People from other clans lived in the villages too; these included servants and dependants. There was a headman in each village who was the main decision maker. A few villages often joined together to form a bigger unit which was called a tribe or horde. Tribes comprised of clans that linked up, with one clan holding seniority. The head of the senior clan became the tribe’s chief. This illustrates that they embraced order and organisation in their culture.
The men from one clan were required to find wives from another clan. It is probable that the majority of men found wives within the tribe due to them living near to one another. The headmen of the different clans formed a body which was a form of tribal council.
The Khoi people kept livestock and their wealth was determined by how much livestock they owned. They had large herds of long-horned cattle, fat-tailed sheep and goats. This is in contrast to modern society where wealth is determined largely by financial standing.
Milk was obtained from cattle and goats while livestock was only slaughtered on ritual occasions. Oxen were used to move camp and pots and containers made from wood with handles were tied onto them. Herds were taken to grazing areas during the day and moved back into the kraal (enclosure) for the night. The cattle would have been looked after by the men while the women and children saw to the small stock. Women sought out and picked wild plants as another source of food. They also hunted game that roamed freely on the land.
Raiding between the different Khoikhoi People occurred regularly. Herds were increased after a successful raid and this raised the status of the group. Raiding and counter-raiding created a balance between the needs of the group and its ability to manage the herd.
Cape of Good Hope - A Map From the Early Days
The Khoikhoi spoke closely related dialects of the same language with a variety of click sounds in it. The Nama language is part of the Khoe language family and is nowadays spoken in South Africa and Namibia as well as by smaller ethnic groups. This indicates the intricacy of their structural make-up.
What did They Wear?
Some illustrations of these people were discovered in the National Library of South Africa in 1986 depicting the clothing they wore. These drawings are thought to have been done not later than 1713 by a Dutch colonist. The women wore a peaked hat, some strings of beads (mostly copper) around the neck, a sheepskin kaross (cloak) across the shoulders and a small apron made of animal skin around the waist. They also wore leggings made of dried raw-hide and a leather bag was carried on the back, probably filled with tobacco. They wore ox-hide shoes fastened with leather thongs. This indicates that they were skilled in crafting clothing and other items.
The men made long spears with an iron tip and they often carried a stick. In one illustration a Khoi man has an animal skin around his waist and elephant tusks on his arms.
Their Rock Art is of a geometric tradition and probably originated in Angola and Zambia. Recent research indicates this type of geometric art spreading through Botswana, Western Zimbabwe, into Northern South Africa and along the river areas to the Northern and Western Cape. Due to the merging of the Khoi and the San the system of observing the difference between geometric and San art becomes increasingly blurred.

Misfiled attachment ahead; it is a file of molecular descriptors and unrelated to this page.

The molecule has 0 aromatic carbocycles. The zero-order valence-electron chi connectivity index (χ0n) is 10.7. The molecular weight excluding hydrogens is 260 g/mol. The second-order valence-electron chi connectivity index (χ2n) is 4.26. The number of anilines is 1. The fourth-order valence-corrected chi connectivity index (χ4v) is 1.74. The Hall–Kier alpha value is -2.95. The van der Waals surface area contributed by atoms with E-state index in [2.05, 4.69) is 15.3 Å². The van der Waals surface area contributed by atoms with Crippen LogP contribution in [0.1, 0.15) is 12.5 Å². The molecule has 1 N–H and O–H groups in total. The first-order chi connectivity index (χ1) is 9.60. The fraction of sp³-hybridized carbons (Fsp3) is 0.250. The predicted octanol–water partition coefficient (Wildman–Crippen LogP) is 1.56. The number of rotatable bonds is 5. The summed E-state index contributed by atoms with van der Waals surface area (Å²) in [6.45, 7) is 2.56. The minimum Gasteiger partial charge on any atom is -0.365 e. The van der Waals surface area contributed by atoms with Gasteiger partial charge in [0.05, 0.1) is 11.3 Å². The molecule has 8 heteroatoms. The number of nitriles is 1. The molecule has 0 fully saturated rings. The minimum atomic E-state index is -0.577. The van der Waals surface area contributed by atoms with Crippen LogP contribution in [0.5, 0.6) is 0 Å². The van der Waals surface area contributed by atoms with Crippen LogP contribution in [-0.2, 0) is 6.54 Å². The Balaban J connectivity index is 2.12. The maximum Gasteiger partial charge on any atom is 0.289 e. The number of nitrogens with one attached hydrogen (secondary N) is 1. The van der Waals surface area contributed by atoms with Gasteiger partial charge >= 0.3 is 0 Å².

What Rituals did They Engage In?
The principal theme of Khoikhoi ritual was the idea of transition from one state to another, or transformation. Rituals mostly centred around significant periods of change in a person’s life, such as birth, puberty, adulthood, marriage and death. Ceremonies involved a time of seclusion followed by a process of being reintegrated into society, with a new role to play, being of importance.
The moon was seen as of much significance, especially the new and full moons were times for taking part in dancing and rainmaking rites. The moon was seen as the physical manifestation of a supreme being and was linked to earth, heaven and rain.
Amongst the Nama People Tsui’goab was seen as ‘the creator’, the keeper of health and the source of abundance. Guanab was an ‘evil being’ who brought about death and sickness. Haitsi-aibib was a magician who could change his form; he died many times but could come back to life often in another form.
Dance and Music
They played various musical instruments including drums and dancing was a part of their culture. There is a dance called The Rieldans that died out but has been revived in recent times by the Khoisan. It is energetic and in it they imitate various animals and move in a circular motion in a celebratory manner.
Boonzair, Emile (1996). "Encyclopedia.com." "www.encyclopedia.com/topic/Khoi.aspx"
Francesca Mitchell. "South African History Online" "http://www.sahistory.org.za/people-south-africa/khoikhoi"
Alan Levine. "The Khoisan." "http://khoisan.org/"
"World Digital Library." "http://www.wdl.org/en/search/?q=khoikhoi"
Most of the current population of Khoikhoi People live in reserves and still practise herding of sheep and goats on communal land. There are some attempts being made to give them the recognition they deserve and restore them to the lands they occupied many years ago.
Note: See Part Two about The San People of Southern Africa (A separate hub [article]).
A photo of the Indigenous People from 1904
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© 2015 David Edward Lynch